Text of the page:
Some democratic states in Western Europe have undertaken policies resulting in the stigmatization of minority religions, the result of identifying them indiscriminately and often inaccurately with dangerous “sects” or “cults.” These practices are troubling in that other nations struggling toward democracy, as well as certain non-democratic states, are adopting “anti-cult” laws and policies that are based in part on those of Western Europe. In non-democratic nations, lacking a tradition of commitment to human rights and rule of law, “anti-cult” laws could easily be implemented in ways that result in the persecution of people of faith.

Also of concern are laws and registration requirements targeting or limiting religious communities, or that establish hierarchies of preferred religious groups. Certain legal schemes such as the French “anti-cult” law, and the Austrian, Czech, and Hungarian laws that discriminate against minority religious communities all violate OSCE commitments. Accordingly, the United States welcomes the initiative last summer of the Government of the Netherlands in convening a seminar highlighting religious registration laws, an area ripe for further discussion under the Dutch chairmanship.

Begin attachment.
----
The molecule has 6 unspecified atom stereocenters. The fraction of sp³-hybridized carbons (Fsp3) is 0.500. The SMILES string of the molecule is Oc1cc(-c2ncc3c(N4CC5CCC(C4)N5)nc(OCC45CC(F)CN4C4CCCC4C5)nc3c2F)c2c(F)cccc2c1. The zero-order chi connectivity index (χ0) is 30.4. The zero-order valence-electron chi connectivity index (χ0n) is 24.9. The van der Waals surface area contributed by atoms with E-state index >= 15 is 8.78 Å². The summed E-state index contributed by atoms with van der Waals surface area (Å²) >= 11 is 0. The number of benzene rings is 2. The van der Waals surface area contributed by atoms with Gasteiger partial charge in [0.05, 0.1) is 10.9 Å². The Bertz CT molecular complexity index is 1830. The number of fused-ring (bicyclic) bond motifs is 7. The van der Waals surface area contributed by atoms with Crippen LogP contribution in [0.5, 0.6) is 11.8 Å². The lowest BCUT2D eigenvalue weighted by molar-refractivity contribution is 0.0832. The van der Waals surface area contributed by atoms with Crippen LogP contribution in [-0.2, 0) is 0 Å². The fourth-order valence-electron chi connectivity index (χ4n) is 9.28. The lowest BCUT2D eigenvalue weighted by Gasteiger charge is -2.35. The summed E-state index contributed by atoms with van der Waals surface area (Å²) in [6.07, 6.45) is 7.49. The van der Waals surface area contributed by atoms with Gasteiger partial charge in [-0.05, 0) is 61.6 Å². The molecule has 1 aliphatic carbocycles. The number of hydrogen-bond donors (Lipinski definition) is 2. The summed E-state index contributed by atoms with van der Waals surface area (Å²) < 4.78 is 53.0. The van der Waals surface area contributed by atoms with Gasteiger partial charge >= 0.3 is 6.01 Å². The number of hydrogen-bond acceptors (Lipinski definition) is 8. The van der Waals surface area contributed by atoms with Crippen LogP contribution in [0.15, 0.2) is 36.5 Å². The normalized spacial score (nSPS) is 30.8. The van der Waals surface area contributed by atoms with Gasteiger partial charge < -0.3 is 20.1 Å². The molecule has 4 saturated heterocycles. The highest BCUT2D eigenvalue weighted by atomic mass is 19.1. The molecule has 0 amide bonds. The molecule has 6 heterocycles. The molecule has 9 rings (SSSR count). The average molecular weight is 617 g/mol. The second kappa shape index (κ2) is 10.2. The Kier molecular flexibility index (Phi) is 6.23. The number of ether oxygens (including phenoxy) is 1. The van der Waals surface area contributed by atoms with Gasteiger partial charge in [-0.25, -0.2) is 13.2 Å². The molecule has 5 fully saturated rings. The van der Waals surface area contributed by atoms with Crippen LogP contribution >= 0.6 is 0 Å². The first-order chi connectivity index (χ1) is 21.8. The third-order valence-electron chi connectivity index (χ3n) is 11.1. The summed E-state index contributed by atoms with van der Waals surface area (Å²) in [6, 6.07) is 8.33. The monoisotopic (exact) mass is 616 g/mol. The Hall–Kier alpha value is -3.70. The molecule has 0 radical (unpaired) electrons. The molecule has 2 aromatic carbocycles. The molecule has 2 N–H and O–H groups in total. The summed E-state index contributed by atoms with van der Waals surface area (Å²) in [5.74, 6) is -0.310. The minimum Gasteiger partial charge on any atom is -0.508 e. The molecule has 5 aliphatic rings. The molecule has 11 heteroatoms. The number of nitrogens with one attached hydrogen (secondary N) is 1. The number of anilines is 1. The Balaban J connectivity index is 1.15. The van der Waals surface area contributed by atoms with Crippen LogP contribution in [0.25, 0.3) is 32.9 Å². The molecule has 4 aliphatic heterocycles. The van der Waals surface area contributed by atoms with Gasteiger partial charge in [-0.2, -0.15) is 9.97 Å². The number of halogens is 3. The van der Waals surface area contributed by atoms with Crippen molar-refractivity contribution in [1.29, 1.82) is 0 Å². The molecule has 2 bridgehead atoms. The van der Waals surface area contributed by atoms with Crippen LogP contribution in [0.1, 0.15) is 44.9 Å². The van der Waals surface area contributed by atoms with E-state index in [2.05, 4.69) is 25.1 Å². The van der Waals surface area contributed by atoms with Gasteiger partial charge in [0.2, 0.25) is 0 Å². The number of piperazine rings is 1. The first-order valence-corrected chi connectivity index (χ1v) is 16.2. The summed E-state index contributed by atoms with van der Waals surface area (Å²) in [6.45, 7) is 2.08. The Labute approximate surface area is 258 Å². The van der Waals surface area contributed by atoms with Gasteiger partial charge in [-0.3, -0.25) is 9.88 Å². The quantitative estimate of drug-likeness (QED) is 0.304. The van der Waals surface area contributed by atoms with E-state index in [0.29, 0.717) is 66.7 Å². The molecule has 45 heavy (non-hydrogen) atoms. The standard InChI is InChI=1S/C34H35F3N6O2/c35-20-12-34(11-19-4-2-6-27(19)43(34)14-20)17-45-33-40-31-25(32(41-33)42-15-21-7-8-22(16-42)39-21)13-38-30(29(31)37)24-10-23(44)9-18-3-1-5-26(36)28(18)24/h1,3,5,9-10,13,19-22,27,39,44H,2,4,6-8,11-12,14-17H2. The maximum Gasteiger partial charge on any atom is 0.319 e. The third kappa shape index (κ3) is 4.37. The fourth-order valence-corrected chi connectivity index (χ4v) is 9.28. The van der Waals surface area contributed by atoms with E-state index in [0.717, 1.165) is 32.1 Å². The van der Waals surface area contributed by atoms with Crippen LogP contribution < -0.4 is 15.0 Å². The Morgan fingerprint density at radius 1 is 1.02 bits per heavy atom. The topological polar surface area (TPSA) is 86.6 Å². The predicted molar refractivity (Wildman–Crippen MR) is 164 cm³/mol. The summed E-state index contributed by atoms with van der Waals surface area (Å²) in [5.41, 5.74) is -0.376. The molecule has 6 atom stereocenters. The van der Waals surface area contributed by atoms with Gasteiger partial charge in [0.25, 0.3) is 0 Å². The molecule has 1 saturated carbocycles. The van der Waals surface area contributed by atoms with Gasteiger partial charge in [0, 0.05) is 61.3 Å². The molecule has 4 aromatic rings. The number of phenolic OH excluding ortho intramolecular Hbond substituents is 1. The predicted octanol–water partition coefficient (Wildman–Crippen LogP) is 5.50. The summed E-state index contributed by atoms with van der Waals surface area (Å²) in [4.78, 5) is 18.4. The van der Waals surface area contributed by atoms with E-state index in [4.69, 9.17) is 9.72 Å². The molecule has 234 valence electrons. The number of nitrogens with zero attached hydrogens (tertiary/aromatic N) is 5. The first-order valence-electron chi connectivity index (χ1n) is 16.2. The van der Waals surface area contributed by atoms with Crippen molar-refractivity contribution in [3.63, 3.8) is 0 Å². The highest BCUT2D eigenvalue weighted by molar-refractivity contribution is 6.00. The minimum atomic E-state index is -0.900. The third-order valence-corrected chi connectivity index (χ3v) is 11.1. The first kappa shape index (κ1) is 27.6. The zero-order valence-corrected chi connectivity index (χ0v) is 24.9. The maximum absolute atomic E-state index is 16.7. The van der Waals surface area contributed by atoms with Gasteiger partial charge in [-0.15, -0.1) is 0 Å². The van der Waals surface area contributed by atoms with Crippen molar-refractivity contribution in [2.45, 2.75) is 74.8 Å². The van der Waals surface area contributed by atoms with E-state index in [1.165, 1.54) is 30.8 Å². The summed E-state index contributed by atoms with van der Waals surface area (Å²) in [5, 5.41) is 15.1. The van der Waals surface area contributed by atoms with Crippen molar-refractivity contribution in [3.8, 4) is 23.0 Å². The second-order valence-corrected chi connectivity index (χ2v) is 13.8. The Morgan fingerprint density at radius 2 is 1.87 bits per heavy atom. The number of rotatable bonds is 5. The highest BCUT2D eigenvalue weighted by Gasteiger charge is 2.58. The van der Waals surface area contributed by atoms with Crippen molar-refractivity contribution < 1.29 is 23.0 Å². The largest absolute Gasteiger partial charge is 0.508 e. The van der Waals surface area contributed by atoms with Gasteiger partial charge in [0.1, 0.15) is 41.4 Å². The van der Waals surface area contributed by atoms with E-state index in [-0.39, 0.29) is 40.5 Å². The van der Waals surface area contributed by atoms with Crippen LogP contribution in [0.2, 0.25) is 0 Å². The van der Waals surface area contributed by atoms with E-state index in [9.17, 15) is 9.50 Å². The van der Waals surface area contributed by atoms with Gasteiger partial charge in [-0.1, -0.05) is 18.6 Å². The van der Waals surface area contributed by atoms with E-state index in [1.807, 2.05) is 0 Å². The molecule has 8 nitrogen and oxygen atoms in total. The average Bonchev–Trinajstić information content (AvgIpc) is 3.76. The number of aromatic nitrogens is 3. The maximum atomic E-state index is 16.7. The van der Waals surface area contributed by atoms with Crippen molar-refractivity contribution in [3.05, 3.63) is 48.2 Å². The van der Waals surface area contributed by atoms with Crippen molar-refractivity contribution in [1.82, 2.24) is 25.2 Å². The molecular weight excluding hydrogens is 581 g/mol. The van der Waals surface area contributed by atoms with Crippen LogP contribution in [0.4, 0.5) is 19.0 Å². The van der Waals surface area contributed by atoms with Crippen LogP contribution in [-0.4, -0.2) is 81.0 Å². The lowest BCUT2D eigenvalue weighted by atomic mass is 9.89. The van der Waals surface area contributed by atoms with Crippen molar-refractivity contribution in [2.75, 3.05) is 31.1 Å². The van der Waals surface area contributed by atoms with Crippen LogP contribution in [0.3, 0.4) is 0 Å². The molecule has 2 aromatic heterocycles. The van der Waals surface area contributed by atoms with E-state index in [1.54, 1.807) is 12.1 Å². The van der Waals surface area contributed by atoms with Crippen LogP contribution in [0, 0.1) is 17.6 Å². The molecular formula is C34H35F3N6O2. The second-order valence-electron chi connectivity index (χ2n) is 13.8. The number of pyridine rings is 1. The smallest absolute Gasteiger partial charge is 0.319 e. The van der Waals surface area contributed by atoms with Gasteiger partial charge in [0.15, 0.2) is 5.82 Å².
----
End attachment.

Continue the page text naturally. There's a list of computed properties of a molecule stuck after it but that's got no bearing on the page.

Finally, the United States is concerned about the Russian Federation’’s repeated decision to deny entry to religious workers representing out-of-favor religious communities, including Catholics, Protestants and the Dalai Lama. The decision to deny the return to Russia of one of four Catholic Bishops in the country, as well as several Catholic priests, has had a decidedly negative impact on religious freedom. Moreover, the draft religion law under consideration would create a discriminatory structure that favors so-called “traditional religions”, placing religious communities in three separate tiers, each with different benefits and rights. Furthermore, many local authorities consistently harass minority religious groups, denying registration and sometimes suing in court for liquidation. For example, the Moscow branch of the Salvation Army, despite having its court-ordered liquidation overturned and its legal status affirmed, still faces another lower court hearing to consider the Moscow Justice Department’s appeal that it be liquidated. Despite applying almost four years ago, the branch has yet to obtain re- registration.